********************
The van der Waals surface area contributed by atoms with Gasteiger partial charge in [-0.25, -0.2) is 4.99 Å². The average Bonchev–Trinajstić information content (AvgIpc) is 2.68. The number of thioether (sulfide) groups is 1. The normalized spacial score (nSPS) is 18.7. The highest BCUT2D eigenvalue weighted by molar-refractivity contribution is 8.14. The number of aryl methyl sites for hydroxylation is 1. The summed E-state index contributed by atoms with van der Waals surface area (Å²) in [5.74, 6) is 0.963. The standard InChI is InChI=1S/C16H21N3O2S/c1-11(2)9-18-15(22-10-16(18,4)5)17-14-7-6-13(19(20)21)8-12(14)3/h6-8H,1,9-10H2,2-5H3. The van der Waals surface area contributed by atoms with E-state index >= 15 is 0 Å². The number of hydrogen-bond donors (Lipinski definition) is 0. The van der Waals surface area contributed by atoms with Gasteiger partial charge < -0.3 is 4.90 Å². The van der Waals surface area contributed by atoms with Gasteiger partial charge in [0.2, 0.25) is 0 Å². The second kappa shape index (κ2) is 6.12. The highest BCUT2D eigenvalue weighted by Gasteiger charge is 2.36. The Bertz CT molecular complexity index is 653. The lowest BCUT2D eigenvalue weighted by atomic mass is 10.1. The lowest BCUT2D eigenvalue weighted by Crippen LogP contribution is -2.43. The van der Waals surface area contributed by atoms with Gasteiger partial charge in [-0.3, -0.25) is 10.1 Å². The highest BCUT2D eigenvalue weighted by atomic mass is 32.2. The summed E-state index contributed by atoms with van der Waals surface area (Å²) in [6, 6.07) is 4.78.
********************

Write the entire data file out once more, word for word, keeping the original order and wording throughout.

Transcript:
The van der Waals surface area contributed by atoms with Gasteiger partial charge in [-0.25, -0.2) is 4.99 Å². The average Bonchev–Trinajstić information content (AvgIpc) is 2.68. The number of thioether (sulfide) groups is 1. The normalized spacial score (nSPS) is 18.7. The highest BCUT2D eigenvalue weighted by molar-refractivity contribution is 8.14. The number of aryl methyl sites for hydroxylation is 1. The summed E-state index contributed by atoms with van der Waals surface area (Å²) in [5.74, 6) is 0.963. The standard InChI is InChI=1S/C16H21N3O2S/c1-11(2)9-18-15(22-10-16(18,4)5)17-14-7-6-13(19(20)21)8-12(14)3/h6-8H,1,9-10H2,2-5H3. The van der Waals surface area contributed by atoms with E-state index >= 15 is 0 Å². The number of hydrogen-bond donors (Lipinski definition) is 0. The van der Waals surface area contributed by atoms with Gasteiger partial charge < -0.3 is 4.90 Å². The van der Waals surface area contributed by atoms with Gasteiger partial charge in [0.2, 0.25) is 0 Å². The second kappa shape index (κ2) is 6.12. The highest BCUT2D eigenvalue weighted by Gasteiger charge is 2.36. The Bertz CT molecular complexity index is 653. The lowest BCUT2D eigenvalue weighted by atomic mass is 10.1. The lowest BCUT2D eigenvalue weighted by Crippen LogP contribution is -2.43. The van der Waals surface area contributed by atoms with Gasteiger partial charge in [-0.3, -0.25) is 10.1 Å². The highest BCUT2D eigenvalue weighted by atomic mass is 32.2. The summed E-state index contributed by atoms with van der Waals surface area (Å²) in [6, 6.07) is 4.78.